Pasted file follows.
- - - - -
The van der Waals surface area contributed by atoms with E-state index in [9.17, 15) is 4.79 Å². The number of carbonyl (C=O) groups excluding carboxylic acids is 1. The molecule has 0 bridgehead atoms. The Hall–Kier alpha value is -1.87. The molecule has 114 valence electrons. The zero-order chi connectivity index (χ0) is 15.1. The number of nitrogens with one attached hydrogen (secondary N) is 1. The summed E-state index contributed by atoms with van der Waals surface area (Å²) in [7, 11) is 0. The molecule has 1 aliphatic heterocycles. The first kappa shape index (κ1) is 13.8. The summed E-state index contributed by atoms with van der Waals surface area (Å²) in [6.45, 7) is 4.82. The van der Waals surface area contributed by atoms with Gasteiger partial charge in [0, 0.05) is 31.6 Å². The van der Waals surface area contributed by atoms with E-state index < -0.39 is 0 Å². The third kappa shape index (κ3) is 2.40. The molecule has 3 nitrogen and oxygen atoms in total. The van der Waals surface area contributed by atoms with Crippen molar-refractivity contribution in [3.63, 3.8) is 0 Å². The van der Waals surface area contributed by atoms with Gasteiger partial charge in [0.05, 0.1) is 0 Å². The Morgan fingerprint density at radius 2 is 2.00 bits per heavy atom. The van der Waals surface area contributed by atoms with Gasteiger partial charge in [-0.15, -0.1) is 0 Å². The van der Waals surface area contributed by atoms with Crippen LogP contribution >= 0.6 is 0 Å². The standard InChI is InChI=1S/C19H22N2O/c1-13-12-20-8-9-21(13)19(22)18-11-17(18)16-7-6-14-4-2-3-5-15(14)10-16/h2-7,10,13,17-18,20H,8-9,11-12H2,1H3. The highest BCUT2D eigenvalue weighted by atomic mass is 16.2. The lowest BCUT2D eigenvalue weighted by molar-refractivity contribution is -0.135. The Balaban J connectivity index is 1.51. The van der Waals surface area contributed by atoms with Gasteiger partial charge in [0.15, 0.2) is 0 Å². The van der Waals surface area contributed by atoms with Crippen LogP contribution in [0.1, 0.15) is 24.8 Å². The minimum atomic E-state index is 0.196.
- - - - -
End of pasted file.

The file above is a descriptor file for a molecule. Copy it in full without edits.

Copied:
The van der Waals surface area contributed by atoms with E-state index in [9.17, 15) is 4.79 Å². The number of carbonyl (C=O) groups excluding carboxylic acids is 1. The molecule has 0 bridgehead atoms. The Hall–Kier alpha value is -1.87. The molecule has 114 valence electrons. The zero-order chi connectivity index (χ0) is 15.1. The number of nitrogens with one attached hydrogen (secondary N) is 1. The summed E-state index contributed by atoms with van der Waals surface area (Å²) in [7, 11) is 0. The molecule has 1 aliphatic heterocycles. The first kappa shape index (κ1) is 13.8. The summed E-state index contributed by atoms with van der Waals surface area (Å²) in [6.45, 7) is 4.82. The van der Waals surface area contributed by atoms with Gasteiger partial charge in [0, 0.05) is 31.6 Å². The van der Waals surface area contributed by atoms with E-state index < -0.39 is 0 Å². The third kappa shape index (κ3) is 2.40. The molecule has 3 nitrogen and oxygen atoms in total. The van der Waals surface area contributed by atoms with Crippen molar-refractivity contribution in [3.63, 3.8) is 0 Å². The van der Waals surface area contributed by atoms with Gasteiger partial charge in [0.05, 0.1) is 0 Å². The Morgan fingerprint density at radius 2 is 2.00 bits per heavy atom. The van der Waals surface area contributed by atoms with Gasteiger partial charge in [-0.15, -0.1) is 0 Å². The van der Waals surface area contributed by atoms with Crippen LogP contribution >= 0.6 is 0 Å². The standard InChI is InChI=1S/C19H22N2O/c1-13-12-20-8-9-21(13)19(22)18-11-17(18)16-7-6-14-4-2-3-5-15(14)10-16/h2-7,10,13,17-18,20H,8-9,11-12H2,1H3. The highest BCUT2D eigenvalue weighted by atomic mass is 16.2. The lowest BCUT2D eigenvalue weighted by molar-refractivity contribution is -0.135. The Balaban J connectivity index is 1.51. The van der Waals surface area contributed by atoms with Gasteiger partial charge in [0.15, 0.2) is 0 Å². The van der Waals surface area contributed by atoms with Crippen LogP contribution in [0.1, 0.15) is 24.8 Å². The minimum atomic E-state index is 0.196.